By NICHOLAS D. KRISTOF — New York Times.
Imagine you’re a villager living in southern Afghanistan.
You’re barely educated, proud of your region’s history of stopping invaders and suspicious of outsiders. Like most of your fellow Pashtuns, you generally dislike the Taliban because many are overzealous, truculent nutcases.
Yet you are even more suspicious of the infidel American troops. You know of some villages where the Americans have helped build roads and been respectful of local elders and customs. On the other hand, you know of other villages where the infidel troops have invaded homes, shamed families by ogling women, or bombed wedding parties.
You’re angry that your people, the Pashtuns, traditionally the dominant tribe of Afghanistan, seem to have been pushed aside in recent years, with American help. Moreover, the Afghan government has never been more corrupt. The Taliban may be incompetent, but at least they are pious Muslim Pashtuns and reasonably honest.
You were always uncomfortable with foreign troops in your land, but it wasn’t so bad the first few years when there were only about 10,000 American soldiers in the entire country. Now, after President Obama’s speech on Tuesday, there soon will be 100,000. That’s three times as many as when the president took office, and 10 times as many as in 2003.
Hmmm. You still distrust the Taliban, but maybe they’re right to warn about infidels occupying your land. Perhaps you’ll give a goat to support your clansman who joined the local Taliban.
That’s why so many people working in Afghanistan at the grass roots are watching the Obama escalation with a sinking feeling. President Lyndon Johnson doubled down on the Vietnam bet soon after he inherited the presidency, and Mikhail Gorbachev escalated the Soviet deployment that he inherited in Afghanistan soon after he took over the leadership of his country. They both inherited a mess — and made it worse and costlier.
As with the Americans in Vietnam, and Soviets in Afghanistan, we understate the risk of a nationalist backlash; somehow Mr. Obama has emerged as more enthusiastic about additional troops than even the corrupt Afghan government we are buttressing.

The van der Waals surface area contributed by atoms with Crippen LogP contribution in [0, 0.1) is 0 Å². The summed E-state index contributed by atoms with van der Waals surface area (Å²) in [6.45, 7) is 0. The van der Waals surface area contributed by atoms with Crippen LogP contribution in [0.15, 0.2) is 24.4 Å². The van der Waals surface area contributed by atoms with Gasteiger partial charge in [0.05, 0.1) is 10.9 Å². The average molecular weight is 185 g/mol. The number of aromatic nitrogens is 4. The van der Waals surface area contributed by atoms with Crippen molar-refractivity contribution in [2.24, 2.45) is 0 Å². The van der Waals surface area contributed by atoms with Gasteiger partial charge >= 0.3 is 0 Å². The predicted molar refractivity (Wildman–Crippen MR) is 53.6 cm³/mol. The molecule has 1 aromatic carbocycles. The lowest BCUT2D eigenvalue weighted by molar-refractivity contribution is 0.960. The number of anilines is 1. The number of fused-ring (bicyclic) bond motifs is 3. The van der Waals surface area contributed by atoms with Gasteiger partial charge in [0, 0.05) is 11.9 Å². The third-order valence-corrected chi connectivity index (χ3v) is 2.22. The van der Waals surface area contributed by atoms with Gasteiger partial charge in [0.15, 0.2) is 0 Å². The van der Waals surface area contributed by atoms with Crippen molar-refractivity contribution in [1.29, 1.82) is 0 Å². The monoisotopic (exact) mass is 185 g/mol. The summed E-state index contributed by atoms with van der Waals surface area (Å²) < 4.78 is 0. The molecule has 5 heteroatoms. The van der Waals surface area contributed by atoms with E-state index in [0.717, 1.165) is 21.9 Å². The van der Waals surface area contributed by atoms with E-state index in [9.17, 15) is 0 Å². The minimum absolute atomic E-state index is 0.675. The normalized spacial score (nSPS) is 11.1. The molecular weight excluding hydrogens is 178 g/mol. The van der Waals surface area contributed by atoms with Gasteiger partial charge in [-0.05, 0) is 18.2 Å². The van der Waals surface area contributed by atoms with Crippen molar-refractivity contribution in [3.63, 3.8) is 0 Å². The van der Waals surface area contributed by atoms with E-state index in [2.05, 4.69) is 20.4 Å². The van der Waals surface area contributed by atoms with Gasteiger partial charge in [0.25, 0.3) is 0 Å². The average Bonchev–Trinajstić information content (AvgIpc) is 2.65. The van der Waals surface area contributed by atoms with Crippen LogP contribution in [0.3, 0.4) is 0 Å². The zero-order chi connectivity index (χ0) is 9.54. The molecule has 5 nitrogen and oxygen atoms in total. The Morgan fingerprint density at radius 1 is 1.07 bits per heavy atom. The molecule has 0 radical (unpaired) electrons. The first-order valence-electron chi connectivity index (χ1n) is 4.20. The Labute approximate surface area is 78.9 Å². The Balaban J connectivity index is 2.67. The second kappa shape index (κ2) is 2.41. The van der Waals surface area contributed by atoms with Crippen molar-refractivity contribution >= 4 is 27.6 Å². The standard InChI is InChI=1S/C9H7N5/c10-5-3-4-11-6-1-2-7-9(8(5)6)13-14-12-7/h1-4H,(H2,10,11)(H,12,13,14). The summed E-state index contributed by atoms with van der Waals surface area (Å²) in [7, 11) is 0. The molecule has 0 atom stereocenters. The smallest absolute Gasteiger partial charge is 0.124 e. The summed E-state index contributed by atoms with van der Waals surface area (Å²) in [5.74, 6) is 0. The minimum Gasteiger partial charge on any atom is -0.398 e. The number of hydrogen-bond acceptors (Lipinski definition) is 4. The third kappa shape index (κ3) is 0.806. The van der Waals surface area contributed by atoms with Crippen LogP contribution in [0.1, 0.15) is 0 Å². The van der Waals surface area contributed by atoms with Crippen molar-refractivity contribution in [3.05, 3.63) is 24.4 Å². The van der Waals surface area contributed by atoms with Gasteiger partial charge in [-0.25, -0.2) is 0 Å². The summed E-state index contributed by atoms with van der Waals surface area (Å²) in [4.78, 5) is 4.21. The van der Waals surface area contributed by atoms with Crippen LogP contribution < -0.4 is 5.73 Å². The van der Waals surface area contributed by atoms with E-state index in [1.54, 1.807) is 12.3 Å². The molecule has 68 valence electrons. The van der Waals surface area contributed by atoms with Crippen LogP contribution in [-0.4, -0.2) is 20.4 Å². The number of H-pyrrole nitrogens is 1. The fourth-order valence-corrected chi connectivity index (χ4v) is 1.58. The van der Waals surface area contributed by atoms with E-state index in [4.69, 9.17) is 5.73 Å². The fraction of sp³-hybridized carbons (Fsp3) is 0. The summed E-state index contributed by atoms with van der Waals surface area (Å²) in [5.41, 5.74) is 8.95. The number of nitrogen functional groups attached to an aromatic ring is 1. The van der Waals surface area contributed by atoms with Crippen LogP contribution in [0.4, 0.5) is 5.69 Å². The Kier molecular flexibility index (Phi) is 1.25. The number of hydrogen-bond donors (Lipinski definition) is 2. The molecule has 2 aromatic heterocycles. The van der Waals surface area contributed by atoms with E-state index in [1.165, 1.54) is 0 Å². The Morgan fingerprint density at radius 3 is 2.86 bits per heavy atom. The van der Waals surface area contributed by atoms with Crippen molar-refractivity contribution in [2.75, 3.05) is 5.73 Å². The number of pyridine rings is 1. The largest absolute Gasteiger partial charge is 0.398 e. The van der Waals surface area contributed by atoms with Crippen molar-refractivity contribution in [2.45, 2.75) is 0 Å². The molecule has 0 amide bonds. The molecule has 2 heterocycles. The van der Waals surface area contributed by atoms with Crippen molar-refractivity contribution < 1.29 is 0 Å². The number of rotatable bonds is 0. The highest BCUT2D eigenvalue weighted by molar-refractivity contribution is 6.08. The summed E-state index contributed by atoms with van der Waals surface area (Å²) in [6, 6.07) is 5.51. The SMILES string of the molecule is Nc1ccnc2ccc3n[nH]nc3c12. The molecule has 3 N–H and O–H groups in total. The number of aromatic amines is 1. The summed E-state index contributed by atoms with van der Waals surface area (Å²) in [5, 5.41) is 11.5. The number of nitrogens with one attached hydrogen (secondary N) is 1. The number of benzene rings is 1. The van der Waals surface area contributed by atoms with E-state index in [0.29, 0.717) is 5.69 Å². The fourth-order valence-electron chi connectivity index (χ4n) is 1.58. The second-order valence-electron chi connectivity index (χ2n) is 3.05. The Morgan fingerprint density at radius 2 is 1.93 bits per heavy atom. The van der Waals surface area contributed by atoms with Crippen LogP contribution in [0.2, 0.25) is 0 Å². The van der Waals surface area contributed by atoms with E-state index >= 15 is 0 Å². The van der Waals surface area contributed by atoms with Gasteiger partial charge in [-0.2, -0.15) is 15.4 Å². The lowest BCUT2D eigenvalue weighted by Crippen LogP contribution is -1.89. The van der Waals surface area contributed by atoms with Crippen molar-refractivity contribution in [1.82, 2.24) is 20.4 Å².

Gen. Stanley McChrystal warned in his report on the situation in Afghanistan that “new resources are not the crux” of the problem. Rather, he said, the key is a new approach that emphasizes winning hearts and minds: “Our strategy cannot be focused on seizing terrain or destroying insurgent troops; our objective must be the population.”
So why wasn’t the Afghan population more directly consulted?
“To me, what was most concerning is that there was never any consultation with the Afghan shura, the tribal elders,” said Greg Mortenson, whose extraordinary work building schools in Pakistan and Afghanistan was chronicled in “Three Cups of Tea” and his new book, “From Stones to Schools.” “It was all decided on the basis of congressmen and generals speaking up, with nobody consulting Afghan elders. One of the elders’ messages is we don’t need firepower, we need brainpower. They want schools, health facilities, but not necessarily more physical troops.”
For the cost of deploying one soldier for one year, it is possible to build about 20 schools.
Another program that is enjoying great success in undermining the Taliban is the National Solidarity Program, or N.S.P., which helps villages build projects that they choose — typically schools, clinics, irrigation projects, bridges. This is widely regarded as one of the most successful and least corrupt initiatives in Afghanistan.
“It’s a terrific program,” said George Rupp, the president of the International Rescue Committee. “But it’s underfunded. And it takes very little: for the cost of one U.S. soldier for a year, you could have the N.S.P. in 20 more villages.”
These kinds of projects — including girls’ schools — are often possible even in Taliban areas. One aid group says that the Taliban allowed it to build a girls’ school as long as the teachers were women and as long as the textbooks did not include photos of President Hamid Karzai. And the Taliban usually don’t mess with projects that have strong local support. (That’s why they haven’t burned any of Mr. Mortenson’s schools.)
America’s military spending in Afghanistan alone next year will now exceed the entire official military budget of every other country in the world.
Over time, education has been the single greatest force to stabilize societies. It’s no magic bullet, but it reduces birth rates, raises living standards and subdues civil conflict and terrorism. That’s why as a candidate Mr. Obama proposed a $2 billion global education fund — a promise he seems to have forgot.
My hunch is that if Mr. Obama wants success in Afghanistan, he would be far better off with 30,000 more schools than 30,000 more troops. Instead, he’s embarking on a buildup that may become an albatross on his presidency.